- Coupons: more breakfasts in bed, quiet time, thinking of you
I think appreciation in specific, tangible ways is the most desired present of all. Don’t just tell your mother you love her, show her by doing things for her throughout the year. Don’t just tell your father you respect him, show that you do daily.
Posted by Anne Coletta at 5:18 PM
Tuesday, May 09, 2006
From an AP story:
"After removing the video [of Stephen Colbert's April 29 performance at the White House Correspondents Association dinner], YouTube received a large number of e-mails asking about the missing clip, Supan said. A misconception that C-SPAN is funded by the government led viewers to complain that the Colbert video should be in the public domain, Supan said.
IFILM declined to comment.
C-SPAN is a private, nonprofit company and holds the copyright on the entire correspondents' dinner.
On May 5, two days after YouTube received C-SPAN's letter, the Colbert video was publicly available through an agreement with Google Video."
True - C-SPAN was founded and is funded by cable companies as a public service (and C-SPAN stands for Cable-Satellite Public Affairs Network, not "Congress-Senate" as so many believe).
Posted by Anne Coletta at 1:29 PM
Monday, May 08, 2006
This has been an on-going story in the San Diego Union-Tribune. Very interesting. And through the stories, as we have followed his cross-country walk, readers have seen growing insight from Steve Vaught:
"When I left San Diego, this was strictly about losing weight. But along the way I realized the weight is the problem, but the weight isn't the cause."Unfortunately, his family life has suffered and one can only pray he and his wife can reconcile, and that he continues in his healthy life-style.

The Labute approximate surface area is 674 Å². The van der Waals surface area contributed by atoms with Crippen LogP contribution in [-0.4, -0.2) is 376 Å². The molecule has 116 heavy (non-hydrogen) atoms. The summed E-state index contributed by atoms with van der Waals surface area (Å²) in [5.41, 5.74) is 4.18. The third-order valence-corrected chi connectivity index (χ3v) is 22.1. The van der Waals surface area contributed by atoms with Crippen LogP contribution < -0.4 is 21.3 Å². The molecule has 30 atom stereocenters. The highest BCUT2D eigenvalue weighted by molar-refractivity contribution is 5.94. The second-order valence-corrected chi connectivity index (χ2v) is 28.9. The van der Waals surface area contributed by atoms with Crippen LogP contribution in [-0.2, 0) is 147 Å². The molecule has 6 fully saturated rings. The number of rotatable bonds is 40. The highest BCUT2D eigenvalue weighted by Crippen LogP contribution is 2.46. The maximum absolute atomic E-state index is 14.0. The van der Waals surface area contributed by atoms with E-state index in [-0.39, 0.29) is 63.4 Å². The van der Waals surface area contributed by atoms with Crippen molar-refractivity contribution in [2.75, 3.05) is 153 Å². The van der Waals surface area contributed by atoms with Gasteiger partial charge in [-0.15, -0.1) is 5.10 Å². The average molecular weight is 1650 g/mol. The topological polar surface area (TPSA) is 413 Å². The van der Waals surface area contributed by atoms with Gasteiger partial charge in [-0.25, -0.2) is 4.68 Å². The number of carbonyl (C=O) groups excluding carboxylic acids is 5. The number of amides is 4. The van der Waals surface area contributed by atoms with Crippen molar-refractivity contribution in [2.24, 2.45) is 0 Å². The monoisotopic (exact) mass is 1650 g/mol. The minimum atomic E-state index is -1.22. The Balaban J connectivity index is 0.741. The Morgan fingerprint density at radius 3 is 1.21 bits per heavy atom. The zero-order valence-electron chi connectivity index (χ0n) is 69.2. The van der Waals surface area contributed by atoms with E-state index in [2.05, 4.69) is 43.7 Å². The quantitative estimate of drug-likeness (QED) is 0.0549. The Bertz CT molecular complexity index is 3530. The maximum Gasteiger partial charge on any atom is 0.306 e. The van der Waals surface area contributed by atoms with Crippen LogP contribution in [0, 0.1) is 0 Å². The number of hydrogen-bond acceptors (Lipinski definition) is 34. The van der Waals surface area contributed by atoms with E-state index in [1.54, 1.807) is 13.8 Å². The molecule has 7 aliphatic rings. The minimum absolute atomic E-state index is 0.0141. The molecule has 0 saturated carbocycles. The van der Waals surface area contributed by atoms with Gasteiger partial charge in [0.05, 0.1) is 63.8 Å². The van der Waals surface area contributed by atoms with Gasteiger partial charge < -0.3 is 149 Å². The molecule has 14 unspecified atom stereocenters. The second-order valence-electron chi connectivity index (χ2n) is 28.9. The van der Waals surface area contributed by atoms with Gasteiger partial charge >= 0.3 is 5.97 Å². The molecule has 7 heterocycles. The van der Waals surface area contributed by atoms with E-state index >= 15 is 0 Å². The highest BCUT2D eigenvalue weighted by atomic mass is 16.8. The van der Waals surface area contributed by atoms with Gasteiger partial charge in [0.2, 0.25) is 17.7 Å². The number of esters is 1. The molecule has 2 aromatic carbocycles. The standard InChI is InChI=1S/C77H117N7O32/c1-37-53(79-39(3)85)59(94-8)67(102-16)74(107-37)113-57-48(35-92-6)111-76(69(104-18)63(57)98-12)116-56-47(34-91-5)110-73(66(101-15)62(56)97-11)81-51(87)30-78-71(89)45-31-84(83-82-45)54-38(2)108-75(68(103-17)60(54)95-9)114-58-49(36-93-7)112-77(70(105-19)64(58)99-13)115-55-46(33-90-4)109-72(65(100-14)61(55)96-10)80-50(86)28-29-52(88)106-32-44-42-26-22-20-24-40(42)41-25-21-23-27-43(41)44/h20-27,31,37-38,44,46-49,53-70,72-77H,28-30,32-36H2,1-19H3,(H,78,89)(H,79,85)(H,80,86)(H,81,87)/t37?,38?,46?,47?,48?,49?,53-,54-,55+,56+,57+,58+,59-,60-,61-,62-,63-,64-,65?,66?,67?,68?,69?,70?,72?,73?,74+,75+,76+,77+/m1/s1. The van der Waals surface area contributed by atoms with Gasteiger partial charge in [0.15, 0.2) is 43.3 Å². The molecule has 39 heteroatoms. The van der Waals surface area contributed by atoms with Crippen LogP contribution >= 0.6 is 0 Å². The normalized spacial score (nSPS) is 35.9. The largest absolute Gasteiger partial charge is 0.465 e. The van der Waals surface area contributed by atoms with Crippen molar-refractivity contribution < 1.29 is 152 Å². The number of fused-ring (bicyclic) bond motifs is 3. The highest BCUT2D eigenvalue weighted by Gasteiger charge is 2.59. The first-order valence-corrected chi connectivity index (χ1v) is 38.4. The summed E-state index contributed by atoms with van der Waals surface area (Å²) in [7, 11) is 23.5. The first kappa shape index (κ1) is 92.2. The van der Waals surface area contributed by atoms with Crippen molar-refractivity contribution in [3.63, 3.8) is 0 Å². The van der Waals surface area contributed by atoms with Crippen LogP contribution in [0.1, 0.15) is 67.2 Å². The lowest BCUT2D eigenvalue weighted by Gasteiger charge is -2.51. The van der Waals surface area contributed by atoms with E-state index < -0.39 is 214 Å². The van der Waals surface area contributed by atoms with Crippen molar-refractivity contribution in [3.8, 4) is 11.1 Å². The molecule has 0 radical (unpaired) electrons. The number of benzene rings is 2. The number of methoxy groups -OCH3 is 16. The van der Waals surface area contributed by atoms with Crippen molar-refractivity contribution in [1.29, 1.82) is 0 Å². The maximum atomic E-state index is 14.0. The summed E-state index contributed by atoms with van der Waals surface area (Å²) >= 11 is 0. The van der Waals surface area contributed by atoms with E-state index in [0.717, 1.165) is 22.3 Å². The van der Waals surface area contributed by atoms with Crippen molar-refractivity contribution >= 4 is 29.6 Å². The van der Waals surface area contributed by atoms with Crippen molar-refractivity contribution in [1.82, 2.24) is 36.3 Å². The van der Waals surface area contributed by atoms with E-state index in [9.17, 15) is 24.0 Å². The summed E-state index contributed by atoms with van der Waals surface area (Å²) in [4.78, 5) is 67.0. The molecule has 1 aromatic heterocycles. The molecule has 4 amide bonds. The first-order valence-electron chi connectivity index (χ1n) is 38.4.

Posted by Anne Coletta at 1:57 PM
A must-read at The Mudville Gazette on the killing of Iraqi journalist Atwar Bahjat. Sometimes I just don't want to admit that I'm part of the human race if it includes people like this.
"Furthermore, since they did not think it worthwhile to retain the knowledge of God, he gave them over to a depraved mind, to do what ought not to be done. They have become filled with every kind of wickedness, evil, greed and depravity. They are full of envy, murder, strife, deceit and malice. They are gossips, slanderers, God-haters, insolent, arrogant and boastful; they invent ways of doing evil; they disobey their parents; they are senseless, faithless, heartless, ruthless."
UPDATE: There seems to be some confusion as to whether this video shows Atwar Bahjat or someone else. (Thanks to The Mudville Gazette for the new info, and, as noted there, the atrocity of the act is the issue, no matter who was killed.)
Posted by Anne Coletta at 9:33 AM
Friday, May 05, 2006
On Natan Sharanky’s delineation between free societies and fear societies from his book The Case for Democracy: The Power of Freedom to Overcome Tyranny and Terror: